Background: Family and intimate partner violence is common in the United States and is often associated with acute and chronic health problems. Although the clinician's role in identification and intervention is considered a professional, ethical, and sometimes legal responsibility, the effectiveness of screening is uncertain.
Purpose: To examine evidence on the benefits and harms of screening women and elderly adults in health care settings for family and intimate partner violence.
Data sources: MEDLINE, PsycINFO, CINAHL, Health & Psychosocial Instruments, AARP Ageline, Cochrane Controlled Trials Register, reference lists, and experts.
Study selection: The authors selected English-language studies that included original data focusing on the performance of screening instruments (14 studies for women, 3 for elderly persons) and the effectiveness of interventions based in health care settings (2 studies for women, none for elderly persons).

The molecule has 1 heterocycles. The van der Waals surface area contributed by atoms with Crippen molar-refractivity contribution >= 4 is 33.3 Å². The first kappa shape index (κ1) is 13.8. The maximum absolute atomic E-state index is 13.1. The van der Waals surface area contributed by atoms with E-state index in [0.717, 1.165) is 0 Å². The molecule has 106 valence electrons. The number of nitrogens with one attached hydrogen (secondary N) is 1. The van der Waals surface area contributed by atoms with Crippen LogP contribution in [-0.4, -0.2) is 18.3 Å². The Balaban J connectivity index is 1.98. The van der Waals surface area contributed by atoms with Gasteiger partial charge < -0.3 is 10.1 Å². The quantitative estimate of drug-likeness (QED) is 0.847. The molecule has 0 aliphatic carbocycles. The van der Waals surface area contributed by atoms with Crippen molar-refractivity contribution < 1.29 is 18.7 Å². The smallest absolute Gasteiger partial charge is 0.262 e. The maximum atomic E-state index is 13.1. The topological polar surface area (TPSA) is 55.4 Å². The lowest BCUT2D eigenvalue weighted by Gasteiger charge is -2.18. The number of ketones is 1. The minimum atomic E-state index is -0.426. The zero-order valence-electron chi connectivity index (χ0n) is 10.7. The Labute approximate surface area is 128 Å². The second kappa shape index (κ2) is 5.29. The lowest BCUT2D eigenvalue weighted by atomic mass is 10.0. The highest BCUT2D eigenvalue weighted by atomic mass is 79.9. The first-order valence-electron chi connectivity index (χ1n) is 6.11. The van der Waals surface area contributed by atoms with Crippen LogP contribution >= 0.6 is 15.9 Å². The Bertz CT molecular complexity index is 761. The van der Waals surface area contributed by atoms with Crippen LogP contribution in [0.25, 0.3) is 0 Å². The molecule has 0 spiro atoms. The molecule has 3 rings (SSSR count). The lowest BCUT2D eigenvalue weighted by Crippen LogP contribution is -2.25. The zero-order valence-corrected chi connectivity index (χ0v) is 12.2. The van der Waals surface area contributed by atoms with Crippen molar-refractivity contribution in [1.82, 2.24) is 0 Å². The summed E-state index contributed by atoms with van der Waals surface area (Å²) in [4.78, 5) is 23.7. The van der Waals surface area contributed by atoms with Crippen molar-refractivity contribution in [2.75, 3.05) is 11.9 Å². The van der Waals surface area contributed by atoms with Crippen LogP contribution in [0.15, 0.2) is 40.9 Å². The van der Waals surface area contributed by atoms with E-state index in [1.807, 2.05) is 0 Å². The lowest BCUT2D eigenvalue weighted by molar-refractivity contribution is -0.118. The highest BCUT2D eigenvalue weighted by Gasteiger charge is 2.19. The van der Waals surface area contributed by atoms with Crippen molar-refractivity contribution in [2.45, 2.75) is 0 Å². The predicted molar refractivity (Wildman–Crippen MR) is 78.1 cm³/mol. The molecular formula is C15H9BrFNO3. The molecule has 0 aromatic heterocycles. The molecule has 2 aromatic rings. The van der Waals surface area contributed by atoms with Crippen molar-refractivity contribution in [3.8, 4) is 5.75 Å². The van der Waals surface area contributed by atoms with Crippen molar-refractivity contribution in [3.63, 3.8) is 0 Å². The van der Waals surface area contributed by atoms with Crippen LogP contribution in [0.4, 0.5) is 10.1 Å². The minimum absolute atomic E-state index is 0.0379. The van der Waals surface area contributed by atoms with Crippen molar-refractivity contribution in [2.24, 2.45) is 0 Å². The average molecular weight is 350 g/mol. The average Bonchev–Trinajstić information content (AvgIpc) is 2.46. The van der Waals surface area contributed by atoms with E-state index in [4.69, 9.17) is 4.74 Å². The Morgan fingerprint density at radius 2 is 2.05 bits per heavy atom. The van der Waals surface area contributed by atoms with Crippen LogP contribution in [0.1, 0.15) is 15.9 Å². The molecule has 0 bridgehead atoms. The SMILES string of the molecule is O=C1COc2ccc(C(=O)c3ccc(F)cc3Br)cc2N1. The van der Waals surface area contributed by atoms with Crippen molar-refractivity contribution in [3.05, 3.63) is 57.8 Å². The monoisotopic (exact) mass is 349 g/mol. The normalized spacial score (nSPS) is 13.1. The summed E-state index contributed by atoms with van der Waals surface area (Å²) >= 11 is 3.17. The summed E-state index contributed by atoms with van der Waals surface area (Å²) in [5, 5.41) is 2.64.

Data extraction: Study design, patient samples and settings, methods of assessment or intervention, and outcome measures were extracted, and a set of criteria was applied to evaluate study quality.
Data synthesis: No trials of the effectiveness of screening in a health care setting for reducing harm have been published. Several screening instruments have been developed; some have demonstrated fair to good internal consistency and some have been validated with longer instruments, but none have been evaluated against measurable violence or health outcomes. Few intervention studies have been conducted. Existing intervention studies focused on pregnant women, and study limitations restrict their interpretation.
Conclusion: Although the literature on family and intimate partner violence is extensive, few studies provide data on detection and management to guide clinicians.